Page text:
The Economic System that is the Most Compatible with a Just Society

Opinions on Debatable Issues # 48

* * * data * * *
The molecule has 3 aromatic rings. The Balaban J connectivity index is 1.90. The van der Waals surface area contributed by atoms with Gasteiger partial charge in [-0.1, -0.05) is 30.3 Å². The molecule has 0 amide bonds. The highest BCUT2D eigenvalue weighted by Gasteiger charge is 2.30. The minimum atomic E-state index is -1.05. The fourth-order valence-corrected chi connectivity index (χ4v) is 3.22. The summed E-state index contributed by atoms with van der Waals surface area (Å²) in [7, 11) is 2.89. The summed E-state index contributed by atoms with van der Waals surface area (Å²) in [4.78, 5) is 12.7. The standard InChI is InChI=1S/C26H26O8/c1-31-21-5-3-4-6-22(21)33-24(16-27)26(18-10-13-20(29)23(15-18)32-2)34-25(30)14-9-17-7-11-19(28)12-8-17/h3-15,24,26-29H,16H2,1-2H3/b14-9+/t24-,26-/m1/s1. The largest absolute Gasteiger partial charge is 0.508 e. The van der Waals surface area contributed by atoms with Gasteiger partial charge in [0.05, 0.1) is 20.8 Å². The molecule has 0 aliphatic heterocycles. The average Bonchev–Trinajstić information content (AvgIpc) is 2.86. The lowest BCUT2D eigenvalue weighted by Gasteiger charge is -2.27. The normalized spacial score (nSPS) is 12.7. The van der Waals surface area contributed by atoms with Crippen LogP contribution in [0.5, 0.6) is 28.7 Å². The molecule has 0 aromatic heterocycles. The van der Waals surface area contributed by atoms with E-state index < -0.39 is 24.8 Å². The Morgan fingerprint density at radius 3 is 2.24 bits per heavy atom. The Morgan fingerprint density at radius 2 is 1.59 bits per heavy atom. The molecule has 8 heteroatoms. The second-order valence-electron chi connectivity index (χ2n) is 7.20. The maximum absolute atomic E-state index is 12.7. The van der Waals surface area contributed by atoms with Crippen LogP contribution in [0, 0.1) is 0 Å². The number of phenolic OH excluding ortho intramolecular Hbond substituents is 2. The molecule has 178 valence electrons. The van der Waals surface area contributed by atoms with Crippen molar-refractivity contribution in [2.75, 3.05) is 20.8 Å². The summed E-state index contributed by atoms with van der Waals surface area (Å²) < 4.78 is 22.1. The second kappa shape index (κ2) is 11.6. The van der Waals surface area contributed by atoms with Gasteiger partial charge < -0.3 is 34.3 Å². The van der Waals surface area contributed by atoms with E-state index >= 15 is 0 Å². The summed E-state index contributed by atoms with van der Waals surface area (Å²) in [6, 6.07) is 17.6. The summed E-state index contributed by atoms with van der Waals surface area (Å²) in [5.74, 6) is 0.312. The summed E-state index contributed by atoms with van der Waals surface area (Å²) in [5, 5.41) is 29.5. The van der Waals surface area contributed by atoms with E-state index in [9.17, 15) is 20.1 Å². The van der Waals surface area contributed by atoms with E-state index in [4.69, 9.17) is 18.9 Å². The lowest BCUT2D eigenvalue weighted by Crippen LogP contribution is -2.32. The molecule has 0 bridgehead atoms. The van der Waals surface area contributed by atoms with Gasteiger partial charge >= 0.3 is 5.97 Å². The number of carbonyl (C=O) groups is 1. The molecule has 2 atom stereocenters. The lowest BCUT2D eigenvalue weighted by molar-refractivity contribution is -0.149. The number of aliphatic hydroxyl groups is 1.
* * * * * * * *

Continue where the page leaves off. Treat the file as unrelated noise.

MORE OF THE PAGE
Many debates regarding the optimal type of economic system are centered on a specific theory or ideology, such as Capitalism or Communism. However, those discussions sometimes put more emphasis on the theoretical benefits or harms rather than the practical goals to achieve or problems to address. I believe an optimal economic system that will sustain a just society has a fixed goal of cultivating compassion and eliminating social injustices and suffering which is a flexible approach toward economic policies that is not constrained by a certain ideology. As Pierre Elliot Trudeau, a Canadian politician once said, “On the Never-ending road to perfect justice we will, in other words, succeed in creating the most humane and compassionate society possible.” A just society is inseparable from a moral population, it should be ingrained in our collective moral compass that entitlement to luxury goods or excessive wealth only appears when the basic needs and essentials of lives are ensured for all and every person. An economic system that serves a just society, therefore, must prioritize fostering humanity and compassion for both other human beings and the environment. For an economic system to successfully accomplish this goal, it must actively alleviate wealth disparity, prevent exacerbation of extreme poverty, and implement informed and effective development policies and designs with accountability and transparency.